The other week I was in Washington, D. C. stepping out of my own comfort zone by advocating for bills or changes in bills that were before the Senate and House. I never imagined that I would end up on Capital Hill doing something like this. But when an issue or an injustice becomes deeply personal to you and people you care for, it moves you beyond the hashtag.

Injustice moves us beyond our comfort zones.

One of the things I was advocating for on Capital Hill was the Adoption Tax Credit Refundability Act of 2013 (S 1056/HR 2144). While the American Taxpayer Relief Act of 2012 became a permanent fixture to the tax code, the refundable portion of the credit which was made permanent for two years (2010 and 2011) is no longer in effect. This new act will restore that refundable portion creating financial flexibility to families who are interesting in building their families through adoption. 

Here’s more information from a press release after the bill was introduced in May 2013:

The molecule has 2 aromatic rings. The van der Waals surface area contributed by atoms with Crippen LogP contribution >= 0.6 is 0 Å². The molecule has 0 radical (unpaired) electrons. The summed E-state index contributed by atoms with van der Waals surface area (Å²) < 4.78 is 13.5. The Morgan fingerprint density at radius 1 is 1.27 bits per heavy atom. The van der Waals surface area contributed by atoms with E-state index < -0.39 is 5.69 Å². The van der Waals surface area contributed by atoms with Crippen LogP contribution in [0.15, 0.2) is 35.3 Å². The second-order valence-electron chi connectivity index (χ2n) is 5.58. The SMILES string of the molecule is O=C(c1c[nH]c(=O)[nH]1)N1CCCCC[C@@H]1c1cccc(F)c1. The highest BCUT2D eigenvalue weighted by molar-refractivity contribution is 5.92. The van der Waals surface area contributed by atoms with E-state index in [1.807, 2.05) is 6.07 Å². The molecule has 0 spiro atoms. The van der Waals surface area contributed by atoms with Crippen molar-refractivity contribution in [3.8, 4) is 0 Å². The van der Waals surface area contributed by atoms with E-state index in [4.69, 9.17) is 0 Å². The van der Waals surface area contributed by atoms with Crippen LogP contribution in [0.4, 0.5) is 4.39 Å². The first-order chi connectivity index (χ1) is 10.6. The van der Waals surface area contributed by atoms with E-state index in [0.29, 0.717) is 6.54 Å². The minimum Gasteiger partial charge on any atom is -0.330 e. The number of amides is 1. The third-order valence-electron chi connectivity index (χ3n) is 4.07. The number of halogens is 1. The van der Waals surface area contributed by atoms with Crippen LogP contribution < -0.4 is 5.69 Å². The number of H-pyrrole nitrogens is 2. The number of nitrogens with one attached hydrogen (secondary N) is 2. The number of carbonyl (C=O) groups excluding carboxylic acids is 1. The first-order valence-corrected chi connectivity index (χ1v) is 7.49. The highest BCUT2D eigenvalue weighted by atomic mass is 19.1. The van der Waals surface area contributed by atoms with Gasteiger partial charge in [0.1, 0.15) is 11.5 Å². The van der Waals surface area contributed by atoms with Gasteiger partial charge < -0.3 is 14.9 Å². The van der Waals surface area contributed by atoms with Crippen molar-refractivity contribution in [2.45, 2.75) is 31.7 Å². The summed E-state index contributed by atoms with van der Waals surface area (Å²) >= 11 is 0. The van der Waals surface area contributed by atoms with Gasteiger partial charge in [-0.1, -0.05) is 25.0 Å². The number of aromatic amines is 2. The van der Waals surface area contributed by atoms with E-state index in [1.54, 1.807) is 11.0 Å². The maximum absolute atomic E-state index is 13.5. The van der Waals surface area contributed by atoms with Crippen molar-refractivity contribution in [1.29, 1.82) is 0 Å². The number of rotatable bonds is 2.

According to the Department of Health and Human Services, one-third of all adopted children live in families with annual household income at or below 200 percent of the poverty level.  Despite the common misperception that only wealthy families adopt, nearly 46 percent of families adopting from foster care are at or below 200 percent of the federal poverty level.  Many of these families’ tax burdens are so low that they cannot benefit from the adoption tax credit at all unless it is refundable.

While I could have stayed in Lynchburg in the comfort of my home and hashtagged my heart out, there is something to be said about stepping out of your comfort zone. And going to Capital Hill was way out of my comfort zone. We were meeting with staff of Senators and Representatives from Virginia. We maneuvered through the labyrinth of the basement hallways of the Capital. We ate lunch in the Senate offices cafeteria. We awkwardly waited outside of the offices of politicians.